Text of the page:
Metrolink Blogger Faces Jail Time, Featured in the Daily Journal
By Peter B. Matuszak
Daily Journal Staff Writer
Los Angeles -- A blogger who rides the Metrolink train to work and moderates an online forum to vent criticism of the rail service may face jail time for touching a conductor during a dispute.
Attorneys from City Attorney Rocky Delgadillo's office on Wednesday asked Los Angeles County Superior Court Judge to sentence Robert Arkow -- who runs the Web site http://www.metrolinkrider.com/ -- to at least one day in jail for misdemeanor battery. Arkow was convicted last month of touching conductor Edward Galvin during an otherwise verbal confrontation last spring.
The maximum penalty for the charge is one year in jail or a $1,000 fine. However, without an injury alleged to victim, no prior criminal record, Los Angeles-based defense attorney, David D. Diamond said it was wrong to call for a mandatory jail sentence for his client.
"Jail time for this sort of thing is only for multiple offenses. They need to read the whole code. This is a joke," Diamond said after the hearing. "If this is the case, then I am going to be worried about going to jail every time I try to order a ginger ale from a flight attendant on a plane."
Villar denied a motion by Diamond to dismiss the charges. Diamond claimed the city attorney had no jurisdiction because the quarrel happened outside Los Angeles. The judge also denied a motion claiming misconduct on the part of Delgadillo's office for pursuing the case despite allegedly knowing where it occurred.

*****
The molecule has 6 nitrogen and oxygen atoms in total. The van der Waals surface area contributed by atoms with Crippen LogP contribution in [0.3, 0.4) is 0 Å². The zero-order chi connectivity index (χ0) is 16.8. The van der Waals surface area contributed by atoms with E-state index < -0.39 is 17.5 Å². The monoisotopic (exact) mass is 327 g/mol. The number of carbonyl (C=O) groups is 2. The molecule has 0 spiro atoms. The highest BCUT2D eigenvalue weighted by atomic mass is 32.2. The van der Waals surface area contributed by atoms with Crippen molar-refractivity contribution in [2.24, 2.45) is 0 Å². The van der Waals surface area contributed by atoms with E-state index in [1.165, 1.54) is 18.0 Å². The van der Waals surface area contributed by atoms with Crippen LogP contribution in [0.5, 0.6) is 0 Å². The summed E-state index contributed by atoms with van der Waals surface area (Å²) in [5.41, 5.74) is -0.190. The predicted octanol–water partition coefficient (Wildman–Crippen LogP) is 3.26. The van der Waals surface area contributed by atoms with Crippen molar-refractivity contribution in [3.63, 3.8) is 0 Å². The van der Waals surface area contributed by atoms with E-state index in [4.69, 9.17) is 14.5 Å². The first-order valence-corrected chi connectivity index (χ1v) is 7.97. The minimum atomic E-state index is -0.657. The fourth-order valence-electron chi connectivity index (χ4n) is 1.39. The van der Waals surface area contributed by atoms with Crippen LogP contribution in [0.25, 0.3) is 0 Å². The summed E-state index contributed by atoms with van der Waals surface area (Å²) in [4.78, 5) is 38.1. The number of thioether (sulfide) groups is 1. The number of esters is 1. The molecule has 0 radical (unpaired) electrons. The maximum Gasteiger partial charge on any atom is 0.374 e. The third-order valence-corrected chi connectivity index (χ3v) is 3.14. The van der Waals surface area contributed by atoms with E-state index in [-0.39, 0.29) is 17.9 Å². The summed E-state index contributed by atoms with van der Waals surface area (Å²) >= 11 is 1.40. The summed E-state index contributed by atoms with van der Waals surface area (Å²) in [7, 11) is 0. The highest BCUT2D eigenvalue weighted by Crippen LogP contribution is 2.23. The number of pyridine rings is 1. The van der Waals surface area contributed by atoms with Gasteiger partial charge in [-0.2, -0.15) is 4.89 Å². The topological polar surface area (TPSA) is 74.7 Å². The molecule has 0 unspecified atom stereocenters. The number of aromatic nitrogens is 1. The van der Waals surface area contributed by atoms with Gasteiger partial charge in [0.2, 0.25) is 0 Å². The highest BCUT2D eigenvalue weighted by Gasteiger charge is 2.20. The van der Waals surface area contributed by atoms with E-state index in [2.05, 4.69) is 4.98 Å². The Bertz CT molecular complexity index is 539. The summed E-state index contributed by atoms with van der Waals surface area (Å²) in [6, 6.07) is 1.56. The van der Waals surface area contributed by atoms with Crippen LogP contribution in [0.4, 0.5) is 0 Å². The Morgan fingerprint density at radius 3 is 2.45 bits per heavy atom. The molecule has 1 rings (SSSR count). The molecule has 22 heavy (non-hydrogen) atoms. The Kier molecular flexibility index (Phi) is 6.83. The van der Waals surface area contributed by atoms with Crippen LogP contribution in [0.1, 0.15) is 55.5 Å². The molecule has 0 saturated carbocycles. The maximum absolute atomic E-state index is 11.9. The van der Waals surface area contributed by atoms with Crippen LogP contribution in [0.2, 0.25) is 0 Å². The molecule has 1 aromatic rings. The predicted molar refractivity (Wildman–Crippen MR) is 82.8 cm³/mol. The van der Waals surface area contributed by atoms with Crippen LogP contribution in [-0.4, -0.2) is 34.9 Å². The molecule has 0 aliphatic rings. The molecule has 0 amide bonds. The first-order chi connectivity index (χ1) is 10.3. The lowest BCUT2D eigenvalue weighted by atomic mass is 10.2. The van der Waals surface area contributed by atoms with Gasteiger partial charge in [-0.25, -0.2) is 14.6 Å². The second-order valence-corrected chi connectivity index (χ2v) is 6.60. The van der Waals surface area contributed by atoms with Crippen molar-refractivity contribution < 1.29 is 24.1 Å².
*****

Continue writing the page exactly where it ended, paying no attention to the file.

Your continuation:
Arkow has been at odds with Metrolink. In 2006, the agency attempted to shut down his Web site through the international court in Geneva. Arkow represented himself and won. He has also been cited on the trains for refusing to sign his monthly train pass, which set off the latest run-in with Galvin. Arkow's two prior citations for not signing were dismissed.
Diamond filed post-trial motions for dismissal after Galvin testified that the confrontation began after the train left the Glendale station en route to Burbank. Villar dismissed the motion, but delayed sentencing until Dec. 5. The judge agreed to give Diamond the extension while the 2nd Court of Appeals considers an emergency writ on the jurisdictional claim, which he filed on Nov 7.
The district attorney has jurisdiction over all criminal prosecutions in Los Angeles county, Diamond argues, and grants authority to city attorneys to prosecute misdemeanors only within their city limits.
Deputy City Attorney Felince Kalpakian argued the post-trial matters alongside Acting Deputy City Attorney Jessica Coffin, who handled the original trial. The prosecutors argued that the train originated in Los Angeles and the tracks run along the city's border.
Diamond claimed the train's origin is only relevant in determining the court's jurisdiction -- not who can prosecute the case. Originally Arkow was cited on April 4 by Gavin for not signing his monthly train pass. The blogger, who has commuted downtown for 10 years on the train, allegedly touched conductor Galvin from his seat to get the conductor's attention and dispute the citation.
Galvin filed a police report the next day, which led to a disturbing peace charge against Arkow. When Coffin took over the case, she dismissed the charge and filed charges for misdemeanor battery.